HSA Biobank series: Transforming translational cancer research

17 October 2013
TCRN - HSA Biobank: translational research

A new biobanking initiative being championed by the Translational Cancer Research Network will celebrate its 1000th tissue donation this week.

The HSA Biobank is a joint initiative of the University of New South Wales ("UNSW") and the South Eastern Sydney Local Health District ("SESLHD"). It is based on infrastructure provided by UNSW, and its work is facilitated by a consortium of clinicians, pathologists, researchers and support staff at those sites. The Cancer Institute NSW have also supported the development of the HSA. Unlike typical biobanks, which are usually developed to collect specific tissue types for designated research projects, the HSA Biobank houses tumour and DNA derived from blood and saliva samples from a wide range of cancer patient groups. These are then made available for use in translational cancer research projects anywhere in Australia.

The HSA Biobank provides a solution to these issues by making tissue samples and associated health data available to research teams across the country.”

Researchers seeking tissue for cancer-related projects will be able to place an order for specific types of tumour tissue, provided they have received ethics clearance. The samples and de-identified data will be distributed on a cost recovery basis to the researcher.  

Samples for the biobank are currently being collected from Sydney’s Royal Hospital for Women, the Prince of Wales Hospital and Prince of Wales Private, with expansion to St George in the coming months. Under a current pre-operative consent model, patients undergoing surgery for a known or suspected cancer are being offered the opportunity to contribute to the biobank by their treating surgeon.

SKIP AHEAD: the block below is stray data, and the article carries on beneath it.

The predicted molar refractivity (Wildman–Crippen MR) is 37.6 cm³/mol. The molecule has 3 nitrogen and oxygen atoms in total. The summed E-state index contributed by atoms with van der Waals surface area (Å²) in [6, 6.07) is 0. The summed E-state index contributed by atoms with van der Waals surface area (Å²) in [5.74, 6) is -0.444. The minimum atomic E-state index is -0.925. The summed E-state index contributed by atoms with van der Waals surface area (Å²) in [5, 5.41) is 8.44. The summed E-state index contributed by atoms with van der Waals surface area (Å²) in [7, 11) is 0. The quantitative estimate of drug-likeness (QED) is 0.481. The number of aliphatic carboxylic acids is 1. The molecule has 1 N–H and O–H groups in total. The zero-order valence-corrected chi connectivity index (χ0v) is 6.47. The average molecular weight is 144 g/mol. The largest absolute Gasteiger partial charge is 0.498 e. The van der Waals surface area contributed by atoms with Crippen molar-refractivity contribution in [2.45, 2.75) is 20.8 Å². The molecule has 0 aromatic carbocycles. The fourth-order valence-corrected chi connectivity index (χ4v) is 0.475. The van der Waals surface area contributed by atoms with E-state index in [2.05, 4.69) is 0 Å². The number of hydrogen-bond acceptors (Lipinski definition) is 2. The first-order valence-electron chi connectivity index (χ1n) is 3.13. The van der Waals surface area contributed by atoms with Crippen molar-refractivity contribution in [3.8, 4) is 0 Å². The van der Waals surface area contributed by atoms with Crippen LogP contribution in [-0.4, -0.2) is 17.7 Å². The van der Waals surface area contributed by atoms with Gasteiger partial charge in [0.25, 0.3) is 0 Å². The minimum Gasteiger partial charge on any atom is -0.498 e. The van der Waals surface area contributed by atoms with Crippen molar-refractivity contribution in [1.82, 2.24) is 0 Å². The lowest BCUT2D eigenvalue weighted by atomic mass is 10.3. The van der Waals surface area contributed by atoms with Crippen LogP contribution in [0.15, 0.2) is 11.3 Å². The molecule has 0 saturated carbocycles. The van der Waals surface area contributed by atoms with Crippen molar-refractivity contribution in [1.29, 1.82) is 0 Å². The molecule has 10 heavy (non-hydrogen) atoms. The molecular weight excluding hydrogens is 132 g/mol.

Embedding consent into routine clinical care processes is an important part of ensuring the sustainability of the biobank into the future, according to Professor Phil Crowe, Head of Surgery at the Prince of Wales Hospital.

We’re trying to make research part of routine care.  By making it simpler for the patient to make a contribution to research by allowing researchers access to their tissue, our understanding of disease and the development of new treatments will be improved,” says Crowe.

This integrative approach will hopefully minimise unmanageable costs and complicated administrative processes. The ultimate aim is to develop a resource that puts the focus firmly on collaborative research.” 

This week, the 1000th patient will consent to donating tissue to the biobank. The milestone is testament to the early success of the initiative and the commitment of patients, hospital staff, and researchers to making a meaningful contribution to cancer research in Australia.

While the bank itself is housed at the Lowy Biorepository at UNSW, it is being developed to be independent of any one organisation in order to provide the greatest possible benefit for the Australian cancer research community. It will also play a key role in strengthening relationships between cancer researchers and clinicians.

We want the HSA Biobank to become a resource around which there is a collective sense of ownership, but to do that we need to acknowledge that researchers and clinicians have very different drivers for engaging with these sorts of hospital-based research initiatives,” says Hawkins.

The relationship between researchers and clinicians is actually very symbiotic – medical researchers depend on clinicians for access to the hospital, for tasks like acquiring tissue samples or patient data, so it’s important that the nature of that relationship is reflected in the way we set up the biobank.”

From a clinical perspective, contributing to biobank processes is an important part of the patient care journey.

Clinicians depend on research to provide the evidence that will help them treat their patients effectively. With that in mind, it’s important for us to play a role in supporting biobanking that will help improve our understanding of cancer and cancer care, with ultimate benefit to our patients,” Crowe says.

Researchers in NSW have started accessing samples from the HSA Biobank, and formal processes by which researchers can access tissue and data will be finalised in early 2014.